Leadership and Management
Leadership is not management
During my career I have heard people with aspirations to have larger influence on things in their workplace. It is a great thing to want to be involved, eager to have an impact and willingness to do what it takes to achieve it. However, that being said, along this desire comes a statement I don’t agree with. The statement is: “And in order to have that impact, I need to be promoted to a managerial position”.
Both parts of this claim are false, in my opinion. First, you don’t have to be a manager in order to have a huge impact in your workplace. Second, it is not a promotion.
Impact and Influence
If you are interested in having a lot of impact and influence, you don’t have to be a manager. Here is why: The way to influence is by being part of the decision making process, and the way to have an impact, is by doing an outstanding job. Neither of them has a management prerequisite.
For instance, Sara is an outstanding engineer. Every technical question in the workplace involves her, and she is being asked to share her voice and view point, you’d agree with me she has a huge influence. The reason she is involved every time, is because of her impact. Her past performance is making people want to hear her opinion.
If the case in your workplace is that managers make all the technical decisions, your problem lies there, and wanting to become a manager to fix that, is barking on the wrong tree.
You should be fixing your decision making process, not the career path your people can have in order to be part of the decision making process.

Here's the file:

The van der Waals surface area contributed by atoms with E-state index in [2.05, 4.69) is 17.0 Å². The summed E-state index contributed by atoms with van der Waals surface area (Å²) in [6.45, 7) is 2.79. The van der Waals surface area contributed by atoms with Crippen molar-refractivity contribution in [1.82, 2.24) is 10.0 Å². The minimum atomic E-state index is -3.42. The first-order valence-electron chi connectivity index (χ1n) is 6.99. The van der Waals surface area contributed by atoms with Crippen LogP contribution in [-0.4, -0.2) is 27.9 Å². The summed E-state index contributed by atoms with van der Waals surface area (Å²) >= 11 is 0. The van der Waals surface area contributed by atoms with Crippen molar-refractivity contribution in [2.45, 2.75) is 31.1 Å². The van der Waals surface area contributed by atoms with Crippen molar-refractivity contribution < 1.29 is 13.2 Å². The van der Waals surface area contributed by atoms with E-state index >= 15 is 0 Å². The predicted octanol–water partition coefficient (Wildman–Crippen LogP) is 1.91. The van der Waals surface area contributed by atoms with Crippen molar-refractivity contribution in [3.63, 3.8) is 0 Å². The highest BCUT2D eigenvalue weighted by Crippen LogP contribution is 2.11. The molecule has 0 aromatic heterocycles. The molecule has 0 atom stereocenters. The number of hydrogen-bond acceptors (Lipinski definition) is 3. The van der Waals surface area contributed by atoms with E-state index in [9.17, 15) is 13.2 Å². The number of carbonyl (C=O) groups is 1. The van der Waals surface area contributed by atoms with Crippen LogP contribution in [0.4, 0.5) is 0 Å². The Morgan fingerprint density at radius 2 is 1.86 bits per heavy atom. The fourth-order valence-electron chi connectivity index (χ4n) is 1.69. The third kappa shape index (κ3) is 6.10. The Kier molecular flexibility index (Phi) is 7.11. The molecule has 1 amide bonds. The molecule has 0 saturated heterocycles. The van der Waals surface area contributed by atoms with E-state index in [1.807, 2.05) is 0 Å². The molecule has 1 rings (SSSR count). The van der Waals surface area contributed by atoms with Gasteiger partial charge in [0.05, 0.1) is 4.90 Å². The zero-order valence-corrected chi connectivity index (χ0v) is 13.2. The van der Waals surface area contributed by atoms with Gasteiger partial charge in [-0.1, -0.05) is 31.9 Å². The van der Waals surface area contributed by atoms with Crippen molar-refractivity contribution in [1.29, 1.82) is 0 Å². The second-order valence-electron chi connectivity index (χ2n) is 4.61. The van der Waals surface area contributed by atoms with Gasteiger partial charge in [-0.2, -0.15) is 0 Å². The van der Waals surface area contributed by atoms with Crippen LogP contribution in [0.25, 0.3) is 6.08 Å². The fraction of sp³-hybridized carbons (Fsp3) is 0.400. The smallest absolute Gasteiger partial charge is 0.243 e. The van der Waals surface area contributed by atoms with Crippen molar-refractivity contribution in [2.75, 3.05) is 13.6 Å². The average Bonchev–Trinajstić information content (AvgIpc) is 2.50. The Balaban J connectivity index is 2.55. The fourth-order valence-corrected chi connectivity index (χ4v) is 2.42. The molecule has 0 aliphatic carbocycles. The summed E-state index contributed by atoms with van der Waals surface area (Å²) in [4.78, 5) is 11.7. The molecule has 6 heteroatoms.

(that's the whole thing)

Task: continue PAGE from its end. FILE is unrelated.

It is not a promotion
So we debunked the reasoning to become a manager for more influence. The way I see managing is simple. Managers usually manage people, and are doing more of a reactive kind of job. Leaders pave the way, show the vision and are proactive. With that in mind, you can see why I say being a leader doesn’t necessarily means being a manager.
Being a manager is not a promotion, it is a career change. You are transforming into a support role, tagged in your company’s balance sheet as “overhead”, since you are not doing the hands-on, actual work, anymore. So why would one want this at all?
- You love to grow high performing teams
- You love growing individuals to become high performers
Those are the only two valid reasons I can think of that would make someone want to manage people. Yes, it is nice that along with the job typically comes a nice salary rise, and some responsibility for the health, growth and happiness of your team, but that should be a side bonus, not the driver.
Be a leader, even if you are a manager
Your job description might say you are a manager, but it would be much better if you will be a leader. People follow leaders, but report to managers. You want people to follow because you show them a bright future, because you inspire them, not because the org chart says you are the manager.
It doesn’t mean you can’t be a good manager if you are not a leader. I think being a good manager is the very basic part of your job description. Once you’ve nailed that, feel free to grow your leadership skills.
Good managers are enablers. They enable their teams to exploit the better version of themselves, mostly by moving a side and letting them experiment with some guidance and the psychological safety that if they fail while trying, someone will be there to give them feedback, but won’t mock, humiliate or enjoy their failure.
Usually, talking about the general direction in which you see the company is going, and building a plan together how to get there, and then moving aside and letting your team execute is a good sign for a good manager, in my opinion. The good manager should be watching, being informed and know what is going on, but should not micro-manager, or stand behind the back of a team member.
Most people know when they have a good or a bad manager. Try to get candid feedback from people around you about your performance as a manager, it will help you and your team grow. Try being a good leader as well, and grow leaders from your team whenever possible.
This is it for this week. Next week I will start covering the day-to-day activities of managers, starting from the most crucial part of the job: the human resource life cycle, which begins with hiring.